1. hide%html> The elliptic curve hide%html> hide%html> y^2 + y = x^3 - x hide%html> hide%html> has infinitely many rational points.
                                                    hide%html>
                                                  2. hide%html> The elliptic curve hide%html> hide%html> y^2 + y = x^3 - x^2 hide%html> hide%html> has only finitely many rational points! hide%html>
                                                  hide%html>

                                                  Question 1: Is there an a priori way to tell which type hide%html> of elliptic curve we are dealing with? hide%html>
                                                  hide%html> Question 2: How often does each possibility occur? (Conjecture: 50% each -- See Bektemirov, Mazur, Stein, Watkins) hide%html>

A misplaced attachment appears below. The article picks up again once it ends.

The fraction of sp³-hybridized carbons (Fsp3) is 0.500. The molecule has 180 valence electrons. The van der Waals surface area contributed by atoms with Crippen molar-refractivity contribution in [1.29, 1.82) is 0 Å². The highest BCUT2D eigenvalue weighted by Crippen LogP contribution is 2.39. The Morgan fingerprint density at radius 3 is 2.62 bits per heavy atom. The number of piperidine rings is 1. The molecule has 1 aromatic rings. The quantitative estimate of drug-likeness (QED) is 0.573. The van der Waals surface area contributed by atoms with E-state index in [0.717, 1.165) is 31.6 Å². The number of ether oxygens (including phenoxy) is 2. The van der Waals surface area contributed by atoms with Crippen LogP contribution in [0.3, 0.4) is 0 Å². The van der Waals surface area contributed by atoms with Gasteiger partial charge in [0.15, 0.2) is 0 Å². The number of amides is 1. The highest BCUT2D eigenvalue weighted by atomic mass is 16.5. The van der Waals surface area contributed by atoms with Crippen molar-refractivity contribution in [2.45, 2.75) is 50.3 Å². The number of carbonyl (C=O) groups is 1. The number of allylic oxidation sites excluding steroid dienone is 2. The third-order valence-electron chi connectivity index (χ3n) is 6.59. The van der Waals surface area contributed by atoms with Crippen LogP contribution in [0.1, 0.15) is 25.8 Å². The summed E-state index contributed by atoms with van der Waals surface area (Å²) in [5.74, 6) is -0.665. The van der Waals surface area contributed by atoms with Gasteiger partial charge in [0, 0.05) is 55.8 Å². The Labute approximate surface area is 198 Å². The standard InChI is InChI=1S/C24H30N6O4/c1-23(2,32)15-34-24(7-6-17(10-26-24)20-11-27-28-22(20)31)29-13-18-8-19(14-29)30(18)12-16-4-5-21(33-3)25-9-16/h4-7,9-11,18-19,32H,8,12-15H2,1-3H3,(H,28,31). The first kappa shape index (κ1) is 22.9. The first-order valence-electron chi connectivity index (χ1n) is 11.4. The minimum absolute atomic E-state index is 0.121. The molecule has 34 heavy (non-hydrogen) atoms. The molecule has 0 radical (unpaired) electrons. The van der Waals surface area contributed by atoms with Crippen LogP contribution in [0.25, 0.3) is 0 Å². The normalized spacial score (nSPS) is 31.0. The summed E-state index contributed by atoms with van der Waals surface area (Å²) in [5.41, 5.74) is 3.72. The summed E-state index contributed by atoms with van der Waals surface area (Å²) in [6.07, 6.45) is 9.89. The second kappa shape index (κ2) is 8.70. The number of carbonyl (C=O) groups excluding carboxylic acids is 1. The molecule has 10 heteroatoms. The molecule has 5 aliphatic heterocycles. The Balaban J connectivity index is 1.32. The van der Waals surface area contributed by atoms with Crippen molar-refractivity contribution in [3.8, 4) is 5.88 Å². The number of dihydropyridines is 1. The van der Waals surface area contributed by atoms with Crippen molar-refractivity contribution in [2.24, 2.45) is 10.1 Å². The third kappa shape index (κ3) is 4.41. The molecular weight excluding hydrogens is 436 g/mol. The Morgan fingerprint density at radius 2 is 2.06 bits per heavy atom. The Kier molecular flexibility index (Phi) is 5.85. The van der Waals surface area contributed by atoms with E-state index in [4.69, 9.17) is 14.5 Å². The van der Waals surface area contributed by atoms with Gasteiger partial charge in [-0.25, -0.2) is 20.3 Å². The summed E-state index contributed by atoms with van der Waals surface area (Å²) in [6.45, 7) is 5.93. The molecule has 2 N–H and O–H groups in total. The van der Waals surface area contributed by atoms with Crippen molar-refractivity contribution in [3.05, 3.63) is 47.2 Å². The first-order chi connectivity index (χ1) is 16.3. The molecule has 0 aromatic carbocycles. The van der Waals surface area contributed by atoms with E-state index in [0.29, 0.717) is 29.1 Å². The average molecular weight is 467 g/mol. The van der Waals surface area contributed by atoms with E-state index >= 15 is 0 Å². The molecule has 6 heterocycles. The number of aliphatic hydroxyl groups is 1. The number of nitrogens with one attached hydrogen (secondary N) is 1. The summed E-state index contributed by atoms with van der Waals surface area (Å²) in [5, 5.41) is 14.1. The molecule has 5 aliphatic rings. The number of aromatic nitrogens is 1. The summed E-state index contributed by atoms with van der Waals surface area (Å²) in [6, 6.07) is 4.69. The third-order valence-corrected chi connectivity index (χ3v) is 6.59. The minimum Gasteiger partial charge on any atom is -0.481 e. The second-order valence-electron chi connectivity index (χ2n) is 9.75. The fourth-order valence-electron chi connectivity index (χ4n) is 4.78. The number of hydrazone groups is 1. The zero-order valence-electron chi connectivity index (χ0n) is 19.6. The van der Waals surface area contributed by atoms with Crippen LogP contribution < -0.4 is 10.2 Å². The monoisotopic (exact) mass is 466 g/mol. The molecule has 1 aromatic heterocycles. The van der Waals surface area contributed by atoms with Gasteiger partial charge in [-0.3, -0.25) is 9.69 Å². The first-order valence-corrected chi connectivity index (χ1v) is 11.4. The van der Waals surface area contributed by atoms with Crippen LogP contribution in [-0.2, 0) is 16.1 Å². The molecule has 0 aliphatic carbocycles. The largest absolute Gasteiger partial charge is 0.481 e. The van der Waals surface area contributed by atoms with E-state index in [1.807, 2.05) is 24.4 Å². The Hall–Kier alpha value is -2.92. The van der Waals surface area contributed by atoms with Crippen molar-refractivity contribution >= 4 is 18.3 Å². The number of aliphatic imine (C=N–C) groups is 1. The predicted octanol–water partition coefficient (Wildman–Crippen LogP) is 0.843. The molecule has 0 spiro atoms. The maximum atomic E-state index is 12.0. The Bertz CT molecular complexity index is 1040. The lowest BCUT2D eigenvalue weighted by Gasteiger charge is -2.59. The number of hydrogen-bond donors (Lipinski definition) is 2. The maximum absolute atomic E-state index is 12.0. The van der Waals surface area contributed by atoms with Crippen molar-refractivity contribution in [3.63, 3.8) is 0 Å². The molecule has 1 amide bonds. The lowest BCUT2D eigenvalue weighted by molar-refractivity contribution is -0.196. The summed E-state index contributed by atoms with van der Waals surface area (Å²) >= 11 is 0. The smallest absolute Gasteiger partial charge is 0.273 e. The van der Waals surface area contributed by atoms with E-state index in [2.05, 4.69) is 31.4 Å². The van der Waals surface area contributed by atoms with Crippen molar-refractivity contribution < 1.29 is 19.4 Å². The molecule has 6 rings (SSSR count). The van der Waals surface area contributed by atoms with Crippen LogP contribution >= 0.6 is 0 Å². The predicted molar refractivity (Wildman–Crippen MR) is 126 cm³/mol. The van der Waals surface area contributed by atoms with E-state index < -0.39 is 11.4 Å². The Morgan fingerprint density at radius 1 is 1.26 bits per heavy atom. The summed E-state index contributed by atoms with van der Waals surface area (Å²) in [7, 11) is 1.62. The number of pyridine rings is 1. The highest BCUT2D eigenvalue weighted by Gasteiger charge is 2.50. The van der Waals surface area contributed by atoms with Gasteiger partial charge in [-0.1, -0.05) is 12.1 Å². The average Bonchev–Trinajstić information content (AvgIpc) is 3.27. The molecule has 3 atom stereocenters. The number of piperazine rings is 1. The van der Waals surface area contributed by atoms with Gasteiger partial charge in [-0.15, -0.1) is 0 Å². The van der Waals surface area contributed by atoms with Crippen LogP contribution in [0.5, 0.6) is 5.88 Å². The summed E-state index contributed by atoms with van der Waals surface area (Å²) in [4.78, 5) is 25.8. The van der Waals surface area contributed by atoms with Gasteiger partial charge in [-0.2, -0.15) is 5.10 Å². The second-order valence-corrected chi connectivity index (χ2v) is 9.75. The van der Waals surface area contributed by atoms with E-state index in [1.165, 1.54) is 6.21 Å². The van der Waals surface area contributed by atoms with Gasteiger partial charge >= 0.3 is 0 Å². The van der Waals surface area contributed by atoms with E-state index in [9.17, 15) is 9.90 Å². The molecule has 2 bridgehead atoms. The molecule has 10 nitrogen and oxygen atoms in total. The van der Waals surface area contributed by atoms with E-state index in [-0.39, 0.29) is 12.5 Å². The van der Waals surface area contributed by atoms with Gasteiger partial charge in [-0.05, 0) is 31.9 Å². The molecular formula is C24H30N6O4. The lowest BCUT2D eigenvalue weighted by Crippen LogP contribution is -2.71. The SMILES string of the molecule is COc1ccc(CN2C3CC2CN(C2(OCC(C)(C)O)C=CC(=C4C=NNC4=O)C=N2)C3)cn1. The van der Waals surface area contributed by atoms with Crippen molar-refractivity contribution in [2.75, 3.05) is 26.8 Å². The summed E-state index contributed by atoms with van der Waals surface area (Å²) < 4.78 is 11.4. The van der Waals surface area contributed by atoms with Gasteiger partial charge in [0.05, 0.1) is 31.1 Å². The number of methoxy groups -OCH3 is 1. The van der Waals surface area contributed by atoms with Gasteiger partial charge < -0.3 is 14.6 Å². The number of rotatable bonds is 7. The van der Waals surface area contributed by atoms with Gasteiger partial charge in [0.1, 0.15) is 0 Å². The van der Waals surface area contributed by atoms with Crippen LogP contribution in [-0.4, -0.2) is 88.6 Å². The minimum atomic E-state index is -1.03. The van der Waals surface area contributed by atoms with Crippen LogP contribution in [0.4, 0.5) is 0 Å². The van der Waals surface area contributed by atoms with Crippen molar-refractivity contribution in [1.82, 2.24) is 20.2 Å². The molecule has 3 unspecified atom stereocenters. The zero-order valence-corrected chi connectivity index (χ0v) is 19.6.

hide%html>

                                                  Very Difficult Basic Questions:

                                                  1. The elliptic curve y^2 + y = x^3 - x has infinitely many rational points.
                                                  2. The elliptic curve y^2 + y = x^3 - x^2 has only finitely many rational points!

                                                  Question 1: Is there an a priori way to tell w...rTN# Worksheet 'bsd' (2006-10-03 at 13:13) hide%html> hide%html>

                                                  Very Difficult Fundamental Questions:

                                                  hide%html>
                                                    hide%html>